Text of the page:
Autistic child wins disability discrimination claim against shopkeeper who refused to serve him

Friday 30 September 2016

Jimmy McCafferty, an 11-year-old child who has an autistic spectrum disorder, has won £22,000 in damages and legal costs at Bow County Court against shopkeeper Dudu Miah. Jimmy was represented by David Renton of Garden Court’s Employment and Discrimination Team and Rheian Davies of DH Law Ltd.

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Mr Miah had refused to allow Jimmy to top up his oyster card and had shouted at him and his mother as he threw them out of the shop. Mr Miah claimed that his shop had a ‘no dogs’ policy and would not make an allowance for Jimmy, who had an assistance dog with him.

Jimmy uses ‘Kizzy’, his trained assist dog, to maintain his safety whilst he is out and about. Part of Jimmy’s condition means that he is sensitive to noise. Occasionally, he bolts, putting him in particular danger when he is near busy roads. Jimmy is tied to Kizzy via a special harness and if he starts to run, the dog sits down hard and stops him running away.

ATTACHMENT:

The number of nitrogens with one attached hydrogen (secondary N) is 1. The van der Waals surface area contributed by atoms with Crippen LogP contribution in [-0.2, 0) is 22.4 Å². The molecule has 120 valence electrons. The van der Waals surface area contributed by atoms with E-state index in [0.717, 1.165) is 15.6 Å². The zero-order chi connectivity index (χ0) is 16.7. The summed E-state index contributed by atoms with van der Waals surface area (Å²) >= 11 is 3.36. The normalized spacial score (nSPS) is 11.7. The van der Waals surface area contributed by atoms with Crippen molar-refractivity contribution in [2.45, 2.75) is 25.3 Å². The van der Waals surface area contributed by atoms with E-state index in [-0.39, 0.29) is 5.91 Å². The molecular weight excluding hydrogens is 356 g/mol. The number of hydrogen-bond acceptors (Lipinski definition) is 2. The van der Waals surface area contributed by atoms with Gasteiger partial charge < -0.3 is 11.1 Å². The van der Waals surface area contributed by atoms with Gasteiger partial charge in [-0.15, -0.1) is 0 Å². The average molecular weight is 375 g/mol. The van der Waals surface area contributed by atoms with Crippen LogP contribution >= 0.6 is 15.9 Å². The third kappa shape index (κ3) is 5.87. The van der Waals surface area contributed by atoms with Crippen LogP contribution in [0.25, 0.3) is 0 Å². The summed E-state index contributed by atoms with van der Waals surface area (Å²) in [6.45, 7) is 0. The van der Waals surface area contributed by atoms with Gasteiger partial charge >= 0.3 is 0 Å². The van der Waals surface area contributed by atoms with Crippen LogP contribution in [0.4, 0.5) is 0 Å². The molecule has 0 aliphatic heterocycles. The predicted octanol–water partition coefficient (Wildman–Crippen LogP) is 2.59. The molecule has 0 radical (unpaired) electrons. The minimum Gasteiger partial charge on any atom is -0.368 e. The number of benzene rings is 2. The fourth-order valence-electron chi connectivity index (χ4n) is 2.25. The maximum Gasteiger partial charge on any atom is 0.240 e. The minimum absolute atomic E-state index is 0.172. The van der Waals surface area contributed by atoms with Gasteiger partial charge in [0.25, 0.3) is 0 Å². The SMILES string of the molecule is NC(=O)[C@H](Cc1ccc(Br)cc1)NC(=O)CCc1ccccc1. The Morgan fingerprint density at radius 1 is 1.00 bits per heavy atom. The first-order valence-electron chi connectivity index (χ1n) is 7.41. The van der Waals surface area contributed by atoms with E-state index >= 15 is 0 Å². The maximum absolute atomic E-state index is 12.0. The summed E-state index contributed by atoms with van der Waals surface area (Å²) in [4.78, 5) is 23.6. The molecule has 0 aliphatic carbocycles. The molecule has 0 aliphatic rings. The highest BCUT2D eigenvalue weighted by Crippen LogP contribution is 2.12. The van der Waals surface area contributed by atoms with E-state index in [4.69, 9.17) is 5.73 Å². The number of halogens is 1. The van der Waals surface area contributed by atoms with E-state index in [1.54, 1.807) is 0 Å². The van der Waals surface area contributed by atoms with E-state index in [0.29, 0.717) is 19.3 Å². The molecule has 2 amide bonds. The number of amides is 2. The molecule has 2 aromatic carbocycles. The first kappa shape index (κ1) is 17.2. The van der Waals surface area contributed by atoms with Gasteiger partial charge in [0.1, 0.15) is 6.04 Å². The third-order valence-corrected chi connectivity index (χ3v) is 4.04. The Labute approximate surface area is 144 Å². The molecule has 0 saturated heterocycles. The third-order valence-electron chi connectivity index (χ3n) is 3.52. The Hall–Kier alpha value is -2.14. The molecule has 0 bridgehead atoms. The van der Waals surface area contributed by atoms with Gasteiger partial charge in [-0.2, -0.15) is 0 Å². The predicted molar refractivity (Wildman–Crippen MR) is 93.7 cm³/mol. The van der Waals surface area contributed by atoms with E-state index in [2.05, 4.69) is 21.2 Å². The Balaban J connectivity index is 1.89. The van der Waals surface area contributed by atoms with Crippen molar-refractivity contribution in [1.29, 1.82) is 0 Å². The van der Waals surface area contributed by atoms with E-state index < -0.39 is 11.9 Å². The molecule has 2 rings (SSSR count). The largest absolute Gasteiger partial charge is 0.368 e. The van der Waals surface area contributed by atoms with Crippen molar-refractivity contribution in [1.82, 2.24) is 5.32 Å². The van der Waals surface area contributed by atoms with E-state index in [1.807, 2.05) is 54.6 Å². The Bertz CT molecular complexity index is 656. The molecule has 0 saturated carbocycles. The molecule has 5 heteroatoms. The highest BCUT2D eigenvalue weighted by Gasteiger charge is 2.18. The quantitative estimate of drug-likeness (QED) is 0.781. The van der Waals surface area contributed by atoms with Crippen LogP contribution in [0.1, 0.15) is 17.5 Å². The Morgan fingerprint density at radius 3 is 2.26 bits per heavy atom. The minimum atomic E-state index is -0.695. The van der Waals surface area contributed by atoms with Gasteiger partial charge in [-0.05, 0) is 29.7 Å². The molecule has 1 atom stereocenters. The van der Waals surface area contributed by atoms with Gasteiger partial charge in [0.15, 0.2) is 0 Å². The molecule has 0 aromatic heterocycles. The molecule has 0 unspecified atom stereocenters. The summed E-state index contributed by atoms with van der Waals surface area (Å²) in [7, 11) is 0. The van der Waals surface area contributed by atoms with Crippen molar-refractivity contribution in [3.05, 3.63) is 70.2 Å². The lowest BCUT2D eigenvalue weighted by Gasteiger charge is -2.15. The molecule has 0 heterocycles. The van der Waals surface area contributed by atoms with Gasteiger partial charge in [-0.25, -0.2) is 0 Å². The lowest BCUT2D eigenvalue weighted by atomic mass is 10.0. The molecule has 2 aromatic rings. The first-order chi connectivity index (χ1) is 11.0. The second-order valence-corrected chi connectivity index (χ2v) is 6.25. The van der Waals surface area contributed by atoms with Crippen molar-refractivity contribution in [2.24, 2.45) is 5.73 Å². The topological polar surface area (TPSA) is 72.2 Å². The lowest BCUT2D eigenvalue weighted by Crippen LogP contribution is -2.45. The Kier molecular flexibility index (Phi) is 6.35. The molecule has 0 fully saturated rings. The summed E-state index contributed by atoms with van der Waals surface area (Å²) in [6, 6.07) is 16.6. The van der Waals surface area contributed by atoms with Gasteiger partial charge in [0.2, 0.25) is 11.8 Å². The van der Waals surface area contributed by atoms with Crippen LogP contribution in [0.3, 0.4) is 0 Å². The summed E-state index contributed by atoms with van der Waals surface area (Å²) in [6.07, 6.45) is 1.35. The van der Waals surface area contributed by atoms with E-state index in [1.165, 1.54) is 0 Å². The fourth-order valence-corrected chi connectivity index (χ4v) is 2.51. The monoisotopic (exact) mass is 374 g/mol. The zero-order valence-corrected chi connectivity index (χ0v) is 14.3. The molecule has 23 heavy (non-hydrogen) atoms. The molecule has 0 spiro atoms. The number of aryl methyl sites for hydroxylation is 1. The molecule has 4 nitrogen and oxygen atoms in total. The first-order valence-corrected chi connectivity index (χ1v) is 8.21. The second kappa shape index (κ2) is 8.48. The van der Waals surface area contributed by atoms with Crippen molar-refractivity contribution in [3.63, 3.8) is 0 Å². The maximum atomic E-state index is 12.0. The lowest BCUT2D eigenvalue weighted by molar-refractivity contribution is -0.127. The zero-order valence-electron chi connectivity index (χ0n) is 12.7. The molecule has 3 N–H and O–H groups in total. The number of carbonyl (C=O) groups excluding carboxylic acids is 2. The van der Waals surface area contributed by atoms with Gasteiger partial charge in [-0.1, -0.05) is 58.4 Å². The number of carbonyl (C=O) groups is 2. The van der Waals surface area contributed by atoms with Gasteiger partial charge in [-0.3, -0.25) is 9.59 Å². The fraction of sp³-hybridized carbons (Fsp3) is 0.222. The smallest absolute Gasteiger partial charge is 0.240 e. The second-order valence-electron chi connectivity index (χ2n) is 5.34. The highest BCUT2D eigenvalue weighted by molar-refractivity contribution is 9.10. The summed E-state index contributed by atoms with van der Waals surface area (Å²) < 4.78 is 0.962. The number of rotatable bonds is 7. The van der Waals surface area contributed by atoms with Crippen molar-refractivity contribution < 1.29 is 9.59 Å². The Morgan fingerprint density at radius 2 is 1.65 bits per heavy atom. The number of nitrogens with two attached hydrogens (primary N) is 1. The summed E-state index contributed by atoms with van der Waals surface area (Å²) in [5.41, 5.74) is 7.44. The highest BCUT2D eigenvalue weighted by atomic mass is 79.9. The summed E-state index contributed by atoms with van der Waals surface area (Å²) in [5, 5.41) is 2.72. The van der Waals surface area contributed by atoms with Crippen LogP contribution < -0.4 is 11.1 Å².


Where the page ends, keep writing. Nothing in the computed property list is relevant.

Handing down his judgment, District Judge Vokes said that this was a “serious act of discrimination”, reflected in the damages awarded to the claimant. The judge said that Mr Miah “geared himself towards helping the able bodied only” and had a “discriminatory frame of mind.”


[caption id="" align="aligncenter" width="348"] Jimmy McCafferty with Kizzy, his mum and his legal team outside court.[/caption]


Jimmy’s mother Katy McCafferty says:

“I brought this case to make sure that disabled children and adults who need assistance dogs can go about ordinary daily tasks, without fear of discrimination and harassment.  As well as throwing us out of his shop Mr Miah, who owns the shop, tried to stop us using a neighbouring shop as well.  He went out of his way to make my child and I uncomfortable.  It was all very distressing.”

The solicitor in the case, Rheian Davies of DH Law Ltd, has said:

The Equality Act provides for disabled children and adults who need the services of an assistance dog.  Shop owners such as Mr Miah who have a ‘No dogs’ policy have to relax that policy in cases such as this, in order to meet the legal requirement of making a ‘reasonable adjustment’.  This is well known in the cases of ‘guide dogs’ for blind people but less so for the myriad of dogs that help people with all kinds of disabilities. None the less, Jimmy is a disabled child and to refuse to serve him because he has an assistance dog is unlawful discrimination.

Media enquiries should be directed to Rheian Davies on 020 8840 8008.

Katy McCafferty is available for further interview in person, with Jimmy, in East London until Saturday 1st October 2016.  After that she is available by phone.

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